It was at WTCN that Okerlund broke into wrestling. He began working part-time as a wrestling announcer for Verne Gagne’s American Wrestling Association, a Minneapolis-based promotion that was one of the country’s largest. Okerlund soon became the primary interviewer for AWA.

“He was a natural,” Okerlund's friend Jim Brunzell says. Brunzell was a major star in the AWA, winning the tag team championship twice with Greg Gagne. He worked with Okerlund for many years in the AWA and, later, the WWF, where he performed as “Jumpin' Jim” in the Killer Bees tag team with Brian Blair.

“To me, he was the greatest interviewer in the business," says Brunzell. "The other guys couldn’t hold a candle to him." Before the days of pay-per-view and big cable television contracts, wrestling was almost exclusively a live event business. Wrestlers and wrestling promotions made money by persuading people who watched their television programs to buy tickets to in-person shows. Okerlund literally talked people into the building.

 “A wrestling interview does four things, and they all start with a W: who, why, where and when," says Brunzell. "Who do you want to wrestle? Why do you want to wrestle them? Where are you going to do it? And when are you going to do it. [The interviewers] would incorporate those four questions into a story. Gene was so good at it because he’d been a fan of wrestling and a fan of the business. He didn’t come into it blindly. He led the guys through an interview and it was golden."

Okerlund’s voice, honed by years of work as a DJ, was instantly recognizable. It was also the way he spoke in everyday life. The "Mean Gene" people saw on television was just like the "Gene-o" people knew off-camera.

“He always had the voice,” says Tor. “If you got in trouble, he used that same voice.”

“He was a big personality, both on and off the camera,” says Todd Pettengill. Pettengill worked as an announcer for the WWF in the 1990s before enjoying a long career as a New York City morning show host. “He loved life and didn’t use the word ‘no’ a lot when invitations came up. He was always game and always ready to be part of the party.”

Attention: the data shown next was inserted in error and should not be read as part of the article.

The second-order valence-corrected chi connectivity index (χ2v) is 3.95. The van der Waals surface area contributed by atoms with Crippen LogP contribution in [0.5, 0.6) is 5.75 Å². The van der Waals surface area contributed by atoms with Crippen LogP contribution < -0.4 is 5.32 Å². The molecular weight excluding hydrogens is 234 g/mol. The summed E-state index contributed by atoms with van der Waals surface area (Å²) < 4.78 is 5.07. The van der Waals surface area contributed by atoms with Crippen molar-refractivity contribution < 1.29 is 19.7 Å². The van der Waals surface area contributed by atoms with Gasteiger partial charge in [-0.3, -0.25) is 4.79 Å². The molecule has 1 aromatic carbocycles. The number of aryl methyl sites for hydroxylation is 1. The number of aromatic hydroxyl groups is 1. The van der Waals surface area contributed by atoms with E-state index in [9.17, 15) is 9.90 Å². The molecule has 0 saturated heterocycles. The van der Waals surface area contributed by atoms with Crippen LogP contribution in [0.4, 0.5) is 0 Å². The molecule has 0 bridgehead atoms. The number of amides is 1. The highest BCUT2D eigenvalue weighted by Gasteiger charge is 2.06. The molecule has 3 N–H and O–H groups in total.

“There wasn’t a big difference between the public Gene-o and the private Gene-o," says Tor. "He was a fun-loving, hard-working guy. He loved what he did and he loved the people that he worked with."

Okerlund made friends everywhere he went in the wrestling business, beginning with his time in the AWA. Nick Bockwinkel, Andre the Giant and Ric Flair became lifelong friends—but no one in the business was more closely associated with Okerlund than Bobby “The Brain” Heenan, manager extraordinaire and probably the funniest on-air personality in wrestling history.

“He and Bobby Heenan worked together for decades and adored each other," Tor says. "They were their own tag team. They were hilarious together."

“Gene and Bobby never stopped," says longtime WCW ring announcer David Penzer. "It wasn’t a show. You could tell their love and adoration and respect for each other.” Penzer worked with both men in the WCW during the 1990s. “You could flip a coin for who had a quicker wit between them.”

Mary Brunzell, Gene Okerlund and Jim Brunzell in Venice.

It was during his dozen-year tenure in AWA, from 1972 to 1984, that Okerlund became a regular visitor to Sarasota. The Okerlunds purchased a condo on Siesta Key long before it became one of the world’s most popular beach destinations.

“In the late 1970s, there were very few high-rise condos [on Siesta Key] and there were still bars on the beach," Tor says. "It was a pretty fun scene."

When they were in town, the Okerlunds were regulars at the Crescent Club.

“They didn’t have too many quiet evenings at home," Tor says. "Even if they did, it probably started with going out for a drink and dinner. My dad, specifically, preferred to be out. He got a lot of energy from being around people."